Reforming America's Criminal Justice System

The firm has a longstanding commitment to defending the rights of individuals whose liberty is threatened by the government.

This work accounts for a substantial proportion of the firm's pro bono practice and is at the core of our pro bono practice and values. Efforts in this area include an active death penalty docket, post-conviction and wrongful conviction matters, dozens of indigent defense representations, as well as impact cases and advocacy efforts seeking to address the ills of our nationwide mass incarceration epidemic.

Representative Matters

Fighting Racial Profiling

Covington led systemic class action cases seeking to end the racially discriminatory police practice of stop & frisk in Milwaukee and New York City. In Maricopa County, AZ, we challenged the sheriff’s use of pretextual traffic stops targeting the Latino community. We achieved successful outcomes in all three cases. We co-counsel with the Center for Constitutional Rights in litigation challenging traffic checkpoints targeting Black drivers in Buffalo, NY. We successfully settled a case challenging racial profiling of Black youth by private security and local police at a large shopping mall. In 2020, we were among the first firms to join the ACLU of Louisiana’s litigation campaign, “Justice Lab: Putting Racist Policing on Trial,” a collaboration involving private law firms committed to collectively representing hundreds of individuals in Louisiana who have been victimized by racially-motivated stops and seizures by police.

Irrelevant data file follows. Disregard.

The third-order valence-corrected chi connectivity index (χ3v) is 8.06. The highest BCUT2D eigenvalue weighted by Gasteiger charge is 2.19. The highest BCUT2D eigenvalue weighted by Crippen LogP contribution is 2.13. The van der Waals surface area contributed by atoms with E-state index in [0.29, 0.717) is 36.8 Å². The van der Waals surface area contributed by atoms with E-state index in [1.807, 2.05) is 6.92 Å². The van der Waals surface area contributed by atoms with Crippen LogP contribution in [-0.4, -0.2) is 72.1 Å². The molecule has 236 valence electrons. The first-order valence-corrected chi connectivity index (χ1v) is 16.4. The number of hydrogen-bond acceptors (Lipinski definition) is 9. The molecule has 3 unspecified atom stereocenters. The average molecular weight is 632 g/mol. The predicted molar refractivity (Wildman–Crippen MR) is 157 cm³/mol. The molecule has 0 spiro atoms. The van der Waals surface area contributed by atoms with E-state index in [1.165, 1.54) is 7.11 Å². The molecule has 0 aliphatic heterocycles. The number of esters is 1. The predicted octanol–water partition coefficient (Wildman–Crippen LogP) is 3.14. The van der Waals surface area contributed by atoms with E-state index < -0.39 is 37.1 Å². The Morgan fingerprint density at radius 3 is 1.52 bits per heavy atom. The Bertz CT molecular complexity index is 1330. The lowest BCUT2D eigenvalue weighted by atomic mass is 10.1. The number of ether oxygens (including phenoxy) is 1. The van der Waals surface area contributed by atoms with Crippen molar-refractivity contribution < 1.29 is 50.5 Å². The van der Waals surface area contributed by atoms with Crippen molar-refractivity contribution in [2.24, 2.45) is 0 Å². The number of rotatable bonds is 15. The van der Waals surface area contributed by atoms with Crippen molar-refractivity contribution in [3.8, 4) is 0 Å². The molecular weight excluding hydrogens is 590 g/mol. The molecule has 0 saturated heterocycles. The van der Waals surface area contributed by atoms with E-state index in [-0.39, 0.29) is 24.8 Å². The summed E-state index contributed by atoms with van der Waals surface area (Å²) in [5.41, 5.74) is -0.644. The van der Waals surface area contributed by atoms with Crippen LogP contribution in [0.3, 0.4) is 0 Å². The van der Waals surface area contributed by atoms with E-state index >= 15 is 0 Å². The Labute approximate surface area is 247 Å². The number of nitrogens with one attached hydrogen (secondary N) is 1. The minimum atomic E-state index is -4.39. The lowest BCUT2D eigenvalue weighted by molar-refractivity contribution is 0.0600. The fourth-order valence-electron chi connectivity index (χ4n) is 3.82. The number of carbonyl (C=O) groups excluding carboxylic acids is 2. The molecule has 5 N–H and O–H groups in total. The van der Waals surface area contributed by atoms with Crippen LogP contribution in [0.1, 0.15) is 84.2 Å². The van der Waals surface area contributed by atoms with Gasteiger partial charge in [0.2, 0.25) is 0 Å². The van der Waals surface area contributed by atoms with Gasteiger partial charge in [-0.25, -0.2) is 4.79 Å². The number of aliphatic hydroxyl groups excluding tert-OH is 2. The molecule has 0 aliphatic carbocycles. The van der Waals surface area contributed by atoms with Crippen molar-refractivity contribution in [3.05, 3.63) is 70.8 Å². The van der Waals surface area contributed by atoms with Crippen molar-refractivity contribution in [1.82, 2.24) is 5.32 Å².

Reforming Inequitable Bail Practices